As demonstrated in the table, overall average income in the second quarter of 2020 was significantly lower than the first quarter. Limitations on attendance at funerals, closures of places of worship and the Group's decision to withdraw limousines from service in the interest of the welfare of our staff and clients all served to reduce average income on full service funerals. Allied to this, such restrictions resulted in significantly more clients choosing a simple funeral rather than a full service funeral. Finally, these restrictions also resulted in lower sales of ancillary items such as flowers and memorials.

 

Whilst on average in the second quarter, 41 per cent of clients selected a full service rather than a simple funeral, at its lowest, only 35 per cent of clients were selecting a full service funeral. Relaxation of some of the restrictions, together with the reintroduction of the Group's limousines following the installation of dividing screens behind the driver, has collectively meant that this ratio has once again started to increase, with the most recent data indicating approximately 60 per cent of funerals being full service rather than simple. The Group expects this proportion to continue to increase in the coming weeks.

 

Crematoria

 

Crematoria operations

The Group operates 46 crematoria (June 2019: 46; December 2019: 46) and is the largest single operator of crematoria in Great Britain.

 

 

£m

£m

£m

 

Q1

Q2

H1

 

 

Underlying operating profit - 2019

10.9

9.9

20.8

Impact of:

 

 

 

Number of deaths

0.4

7.0

7.4

Market share

0.3

0.6

0.9

Average incomes

(0.7)

(3.6)

(4.3)

Cost base changes

(0.6)

(0.5)

(1.1)

 

 

Underlying operating profit - 2020

10.3

13.4

23.7

 

 

 

The Group performed 42,500 cremations (June 2019: 33,800; December 2019: 64,800) in the period. These volumes represent approximately 11.6 per cent (June 2019: 11.3 per cent; December 2019: 11.1 per cent) of total estimated deaths in Great Britain. However, a greater proportion of cremations performed were direct cremations, where the funeral director was either Dignity (i.e. the Simplicity offering) or other funeral directors. Consequently, average cremation revenue reduced to £875 (June 2019: £911).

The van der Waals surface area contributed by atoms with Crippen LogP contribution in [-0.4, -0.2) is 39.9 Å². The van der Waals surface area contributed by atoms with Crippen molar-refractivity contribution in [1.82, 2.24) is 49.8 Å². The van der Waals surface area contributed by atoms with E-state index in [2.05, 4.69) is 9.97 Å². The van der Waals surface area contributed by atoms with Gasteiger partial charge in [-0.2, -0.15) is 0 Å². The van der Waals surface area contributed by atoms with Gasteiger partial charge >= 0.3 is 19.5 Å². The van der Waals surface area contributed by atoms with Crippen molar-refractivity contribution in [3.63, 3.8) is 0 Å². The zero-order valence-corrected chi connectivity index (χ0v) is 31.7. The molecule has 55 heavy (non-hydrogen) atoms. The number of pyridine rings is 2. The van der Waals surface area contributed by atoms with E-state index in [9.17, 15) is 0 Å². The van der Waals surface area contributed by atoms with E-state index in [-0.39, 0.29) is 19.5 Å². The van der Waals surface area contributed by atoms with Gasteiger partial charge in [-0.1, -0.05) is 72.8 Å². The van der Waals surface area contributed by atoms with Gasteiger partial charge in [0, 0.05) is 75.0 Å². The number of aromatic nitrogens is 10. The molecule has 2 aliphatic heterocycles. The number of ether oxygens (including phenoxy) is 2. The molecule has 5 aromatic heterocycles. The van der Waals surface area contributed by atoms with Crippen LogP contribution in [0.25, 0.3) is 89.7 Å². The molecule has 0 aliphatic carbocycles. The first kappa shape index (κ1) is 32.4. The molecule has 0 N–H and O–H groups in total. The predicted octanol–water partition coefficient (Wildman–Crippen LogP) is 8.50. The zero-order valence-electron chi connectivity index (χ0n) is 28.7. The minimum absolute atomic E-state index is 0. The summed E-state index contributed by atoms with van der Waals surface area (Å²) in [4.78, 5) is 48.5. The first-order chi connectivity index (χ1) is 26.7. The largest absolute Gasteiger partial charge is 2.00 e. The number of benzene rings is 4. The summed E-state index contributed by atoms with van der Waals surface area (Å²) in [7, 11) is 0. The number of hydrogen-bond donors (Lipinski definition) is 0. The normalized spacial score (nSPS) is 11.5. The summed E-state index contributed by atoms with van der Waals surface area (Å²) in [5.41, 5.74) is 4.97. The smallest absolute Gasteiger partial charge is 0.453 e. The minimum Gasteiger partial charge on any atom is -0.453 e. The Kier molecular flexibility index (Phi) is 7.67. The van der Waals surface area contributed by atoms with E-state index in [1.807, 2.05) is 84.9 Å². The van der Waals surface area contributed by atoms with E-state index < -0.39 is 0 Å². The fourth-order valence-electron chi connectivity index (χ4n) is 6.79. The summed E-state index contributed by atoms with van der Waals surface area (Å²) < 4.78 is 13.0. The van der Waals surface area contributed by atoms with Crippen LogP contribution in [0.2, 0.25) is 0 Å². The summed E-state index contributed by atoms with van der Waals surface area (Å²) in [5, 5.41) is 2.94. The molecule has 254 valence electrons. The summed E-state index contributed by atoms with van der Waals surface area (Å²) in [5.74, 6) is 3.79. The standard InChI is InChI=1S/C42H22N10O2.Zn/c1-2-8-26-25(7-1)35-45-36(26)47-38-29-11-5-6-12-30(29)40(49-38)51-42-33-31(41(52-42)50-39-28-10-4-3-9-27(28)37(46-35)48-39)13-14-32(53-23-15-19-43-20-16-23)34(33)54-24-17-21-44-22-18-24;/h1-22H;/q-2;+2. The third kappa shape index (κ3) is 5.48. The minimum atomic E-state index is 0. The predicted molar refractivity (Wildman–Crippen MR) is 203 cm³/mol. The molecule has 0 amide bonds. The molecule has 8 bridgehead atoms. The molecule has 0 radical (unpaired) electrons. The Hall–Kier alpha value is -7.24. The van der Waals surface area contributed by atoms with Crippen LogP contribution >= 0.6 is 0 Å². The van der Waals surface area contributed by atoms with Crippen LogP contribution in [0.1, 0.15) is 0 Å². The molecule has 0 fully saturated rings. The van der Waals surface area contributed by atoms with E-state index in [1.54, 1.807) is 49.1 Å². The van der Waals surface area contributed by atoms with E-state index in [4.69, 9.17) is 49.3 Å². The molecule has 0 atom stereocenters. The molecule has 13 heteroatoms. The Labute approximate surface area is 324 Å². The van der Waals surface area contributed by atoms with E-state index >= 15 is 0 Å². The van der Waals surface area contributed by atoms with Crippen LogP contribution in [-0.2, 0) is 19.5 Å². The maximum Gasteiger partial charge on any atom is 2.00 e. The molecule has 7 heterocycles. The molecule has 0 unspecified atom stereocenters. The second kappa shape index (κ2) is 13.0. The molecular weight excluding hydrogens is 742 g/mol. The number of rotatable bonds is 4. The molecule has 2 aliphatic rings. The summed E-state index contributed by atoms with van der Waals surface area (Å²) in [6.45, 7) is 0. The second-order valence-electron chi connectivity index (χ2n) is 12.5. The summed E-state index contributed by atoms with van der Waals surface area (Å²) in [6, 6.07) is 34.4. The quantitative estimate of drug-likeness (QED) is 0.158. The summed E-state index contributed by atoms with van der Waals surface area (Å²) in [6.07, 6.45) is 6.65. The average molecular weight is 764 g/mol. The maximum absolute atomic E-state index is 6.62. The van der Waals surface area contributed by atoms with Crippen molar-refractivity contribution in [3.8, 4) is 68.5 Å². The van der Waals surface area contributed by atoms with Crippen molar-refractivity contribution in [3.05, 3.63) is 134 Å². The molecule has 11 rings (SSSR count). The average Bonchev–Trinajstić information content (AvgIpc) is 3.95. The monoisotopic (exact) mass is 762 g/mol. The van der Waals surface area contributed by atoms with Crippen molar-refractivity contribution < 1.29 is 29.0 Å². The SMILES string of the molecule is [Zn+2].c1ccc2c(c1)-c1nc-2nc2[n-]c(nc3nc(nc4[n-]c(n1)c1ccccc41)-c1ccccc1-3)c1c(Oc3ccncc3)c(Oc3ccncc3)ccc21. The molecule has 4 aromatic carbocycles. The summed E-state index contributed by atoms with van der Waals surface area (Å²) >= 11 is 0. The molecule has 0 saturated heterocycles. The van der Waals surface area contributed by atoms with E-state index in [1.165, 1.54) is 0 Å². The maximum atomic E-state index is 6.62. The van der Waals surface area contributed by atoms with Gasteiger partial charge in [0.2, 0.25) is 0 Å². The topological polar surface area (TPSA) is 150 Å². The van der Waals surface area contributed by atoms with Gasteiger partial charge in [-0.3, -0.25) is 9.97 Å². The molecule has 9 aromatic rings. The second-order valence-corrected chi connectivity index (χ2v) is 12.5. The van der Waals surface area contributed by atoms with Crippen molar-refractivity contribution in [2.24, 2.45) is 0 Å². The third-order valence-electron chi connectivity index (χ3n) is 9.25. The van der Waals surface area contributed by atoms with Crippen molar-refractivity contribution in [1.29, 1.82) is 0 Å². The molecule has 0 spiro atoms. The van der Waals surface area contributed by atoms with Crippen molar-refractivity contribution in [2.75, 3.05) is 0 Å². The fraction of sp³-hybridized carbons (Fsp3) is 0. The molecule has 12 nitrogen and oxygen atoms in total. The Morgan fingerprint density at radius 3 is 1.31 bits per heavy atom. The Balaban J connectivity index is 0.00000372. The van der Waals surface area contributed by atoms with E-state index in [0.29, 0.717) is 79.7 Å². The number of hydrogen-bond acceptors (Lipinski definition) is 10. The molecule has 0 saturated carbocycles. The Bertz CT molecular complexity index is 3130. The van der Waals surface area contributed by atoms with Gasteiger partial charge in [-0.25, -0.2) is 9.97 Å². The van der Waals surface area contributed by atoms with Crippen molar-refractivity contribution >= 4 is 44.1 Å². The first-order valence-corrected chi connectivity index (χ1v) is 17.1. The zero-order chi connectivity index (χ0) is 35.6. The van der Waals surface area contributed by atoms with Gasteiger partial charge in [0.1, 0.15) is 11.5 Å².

In addition, crematoria were required to keep their grounds closed, save for acts of cremation. Consequently, sales of memorials in the second quarter declined, resulting in average revenue per cremation from memorials and other items of £151 per cremation (June 2019: £273 per cremation).

 

However, crematoria grounds are now open and changes have been made to the Group's locations to ensure clients and staff can discuss memorials safely. To many people, such memorials are an important permanent tribute to their loved one, hence it is anticipated that a proportion of the sales that would have been made in the second quarter will instead be made in the second half of the year.

 

Pre-arranged operations

Active pre-arranged funerals were approximately 537,000 at the end of the period (June 2019: 503,000; December 2019: 523,000).  After a solid start to the year, sales of pre-arranged funeral plans in the second quarter fell slightly behind prior year, as certain routes to market involving face to face selling became difficult. However, demand for such plans remains clear and the Group is optimistic of its ability to market plans in the future.

 

In its 2019 Annual Report, the Group disclosed that the actuarial valuations of the Trusts that hold and invest monies of a significant proportion of the active pre-arranged funeral plans showed a surplus equivalent to two per cent of the assets held. This valuation is based on the amounts the Trusts are expected to pay when a funeral is performed rather than the actual cost of performance (being a lower amount) to the Group. The Trusts' investment strategies are expected to provide returns in excess of inflation in the longer-term, but will however, result in volatility year-on-year in the value of the Trusts' assets. As a result of the impact of the current crisis on global markets, this volatility has been seen since the year end. After a reduction in market values in the first quarter, information as of the end of June estimates that the position has improved and that the actuarial valuation would now show a broadly neutral position. This reflects the market value of the reported Trust assets decreasing to £920.1 million compared to £947.5 million at the end of 2019 (June 2019: £926.3 million).